In the fall of 2006, Susan was diagnosed with Inflammatory Breast Cancer (IBC), a rare and highly aggressive disease. On December 13, 2006, we at the Massachusetts Office of Coastal Zone Management lost a dear friend and a constant source of leadership when IBC took her life.
Susan started at CZM in 1994 as Ocean Policy Coordinator, marshalling an inter-agency effort to develop the state's first strategic plan for aquaculture, the managed cultivation of fish, shellfish, and crustaceans. In 2000, with the support and gratitude of all of CZM, she selflessly stepped in to serve as Acting Director during a change of administration. She was later named Assistant Director, and ultimately Director in April 2005. As part of the CZM management team, Susan successfully headed up two top priorities for the Commonwealth, serving as staff lead for the Ocean Management Initiative and chairing the Coastal Hazards Commission.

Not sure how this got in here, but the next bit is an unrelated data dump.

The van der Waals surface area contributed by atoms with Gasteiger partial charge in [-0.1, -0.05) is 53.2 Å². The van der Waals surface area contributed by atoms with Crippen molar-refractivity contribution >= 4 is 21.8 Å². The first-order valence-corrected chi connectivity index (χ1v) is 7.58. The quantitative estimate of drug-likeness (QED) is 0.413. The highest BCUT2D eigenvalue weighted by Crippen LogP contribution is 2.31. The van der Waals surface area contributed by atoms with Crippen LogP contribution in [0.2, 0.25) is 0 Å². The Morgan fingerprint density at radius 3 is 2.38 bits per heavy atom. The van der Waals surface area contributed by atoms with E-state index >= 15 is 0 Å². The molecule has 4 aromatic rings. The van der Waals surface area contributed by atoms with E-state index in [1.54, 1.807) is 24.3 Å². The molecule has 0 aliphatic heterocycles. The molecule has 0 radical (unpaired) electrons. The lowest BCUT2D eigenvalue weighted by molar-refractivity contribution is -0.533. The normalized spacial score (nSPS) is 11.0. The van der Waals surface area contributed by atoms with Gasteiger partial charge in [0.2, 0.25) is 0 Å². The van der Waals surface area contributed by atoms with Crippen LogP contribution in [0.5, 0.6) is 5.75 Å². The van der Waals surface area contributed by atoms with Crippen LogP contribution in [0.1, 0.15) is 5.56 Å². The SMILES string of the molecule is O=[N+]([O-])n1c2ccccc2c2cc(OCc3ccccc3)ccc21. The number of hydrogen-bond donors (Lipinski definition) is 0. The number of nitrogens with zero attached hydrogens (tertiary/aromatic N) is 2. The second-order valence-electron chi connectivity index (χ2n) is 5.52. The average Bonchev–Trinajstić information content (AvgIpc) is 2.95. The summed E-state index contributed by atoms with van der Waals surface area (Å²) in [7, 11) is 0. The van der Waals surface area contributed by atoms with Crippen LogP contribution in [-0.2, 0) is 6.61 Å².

Susan was known for her level-headed leadership, pragmatic decision making, and endless patience for coordination and cooperation—and she provided her staff with unfailing personal and professional support. She loved her work, feeling keenly connected with the coast and faithfully believing that CZM could make a real difference. She leaves behind her two children, Carley and Nicholas, and husband John.
Susan’s influence extended well beyond the borders of Massachusetts—she was national and even international expert in ocean management. Please take a moment to see how she is being remembered:
- Susan Snow-Cotter Receives Prestigious U.S. Environmental Protection Agency Lifetime Achievement Award
- Mural on Spectacle Island Dedicated to Susan
- The Final Report of the Coastal Hazards Commission (PDF, 721 KB) is dedicated to Susan, who served as Commission Chair
- CZ-Mail, 2006 Year in Review
- The Gulf of Maine Mapping Initiative’s Tribute to Susan (PDF, 56 KB)
- The Gulf of Maine Times tribute to Susan
Susan was 45 and healthy when she was struck with Inflammatory Breast Cancer. In her memory, please take a moment to familiarize yourself and your loved ones with IBC and its symptoms, which are more similar to a skin infection than other forms of breast cancer.